One of the challenging situations that I dealt with as a supervisor was making the initial transition from being peers with my coworkers to being their manager. While taking on this type of role was exciting, I was also aware that it meant there would be a shift in the interactions with my colleagues, especially those now reporting to me.
The following are steps to help make the switch from peer to manager as smooth as possible:
- Be confident in your abilities. When you are promoted from a team of peers, it is easy for others to question the decision or harbor resentment. The best way to overcome these sentiments and garner respect is to lead with conviction. Your new staff will need this in order for the team to succeed as a whole.
- Meet with your team. One of your first tasks should be to meet with everyone you will be overseeing. Arrange one-on-one conversations to make sure everyone understands his or her role in the department, including exact responsibilities, what your expectations are and how they differ from the previous manager’s as well as how accountability will be measured.
- Act professionally. Understanding the daily duties of your new position is the easy part; the subtleties of your position are often harder to gauge. For example, is it appropriate for you to go out with your team after work? Are you allowed to joke around with colleagues like you’ve done in the past? There may be no standard answers for questions like these, but you will definitely need to set new boundaries as a manager.
- Treat everyone equally. You may be closer friends with certain coworkers than others, but as everyone’s supervisor, you must treat all team members with the same respect and concern. Your responsibility is to ensure every employee contributes productively to the organization, so delegate projects fairly and ensure that everyone’s workload is reasonable.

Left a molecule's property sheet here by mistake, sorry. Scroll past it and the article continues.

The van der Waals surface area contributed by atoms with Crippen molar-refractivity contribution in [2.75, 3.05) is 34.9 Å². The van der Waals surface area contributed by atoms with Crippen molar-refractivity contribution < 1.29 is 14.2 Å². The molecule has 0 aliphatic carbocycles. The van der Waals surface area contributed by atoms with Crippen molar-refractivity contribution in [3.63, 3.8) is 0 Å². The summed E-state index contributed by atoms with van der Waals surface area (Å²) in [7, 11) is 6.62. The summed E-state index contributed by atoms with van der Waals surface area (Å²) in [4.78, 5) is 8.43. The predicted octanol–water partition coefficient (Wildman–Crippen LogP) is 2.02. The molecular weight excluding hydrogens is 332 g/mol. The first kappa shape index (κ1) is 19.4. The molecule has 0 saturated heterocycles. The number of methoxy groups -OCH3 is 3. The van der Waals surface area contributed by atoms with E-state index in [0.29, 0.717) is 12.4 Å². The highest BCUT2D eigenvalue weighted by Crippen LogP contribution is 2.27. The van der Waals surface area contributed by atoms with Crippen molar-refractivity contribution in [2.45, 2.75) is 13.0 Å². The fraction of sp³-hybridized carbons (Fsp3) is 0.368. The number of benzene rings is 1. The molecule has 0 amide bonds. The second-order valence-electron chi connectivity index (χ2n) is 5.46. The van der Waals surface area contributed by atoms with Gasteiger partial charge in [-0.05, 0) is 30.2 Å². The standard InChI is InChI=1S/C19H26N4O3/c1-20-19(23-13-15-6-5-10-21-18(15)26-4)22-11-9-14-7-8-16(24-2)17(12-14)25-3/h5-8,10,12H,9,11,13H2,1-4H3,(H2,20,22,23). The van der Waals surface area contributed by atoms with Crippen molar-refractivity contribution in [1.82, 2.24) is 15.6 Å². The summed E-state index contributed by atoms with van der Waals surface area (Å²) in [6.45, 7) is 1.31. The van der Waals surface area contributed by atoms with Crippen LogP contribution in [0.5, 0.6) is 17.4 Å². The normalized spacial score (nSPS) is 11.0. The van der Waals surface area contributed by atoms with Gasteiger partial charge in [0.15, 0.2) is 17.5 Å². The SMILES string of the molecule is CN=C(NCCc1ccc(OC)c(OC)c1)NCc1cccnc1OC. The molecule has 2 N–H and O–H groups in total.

- Be firm when necessary. Despite your best efforts, some employees may test your authority by ignoring directives, missing deadlines, or being late to work or meetings. Not only should team members be aware of expectations, but performance issues also need to be confronted and documented as soon as possible. It may be tempting to ease up on the rules, especially for coworkers you have worked with for a long time. Doing so, however, will only encourage the type of behavior you are trying to eliminate.
- Reach out. No matter how difficult your role as manager may seem, you are not the first person to deal with these issues. There are probably many within your company that have also had to navigate new relationships with fellow employees after moving into a manager role. Connect with them about how they overcame these obstacles and what they do on a regular basis to handle any lingering issues. You may also want to attend a webinar or training that focuses on this specific topic.
Becoming a manager is a huge transition, and overseeing those who were once your peers is a daunting challenge to face. Success or failure in this regard will have a lasting impact on your ability to lead. Show your staff that you care about them as people, and chances are they will be loyal, hard-working and invest in your team’s long-term goals.
Jeremy joined Empathia (then NEAS) in 2007 as Manager, Client Care Services, then became an Account Manager/Sales Consultant in 2012. He is also a certified wellness and tobacco cessation coach. Jeremy has a bachelor’s degree in Psychology and a master’s degree in Organizational Management. Prior to joining Empathia, he spent 14 years in the EAP industry in a variety of roles with another behavioral healthcare organization. Jeremy enjoys reading, photography, music, and spending time with his wife and daughters.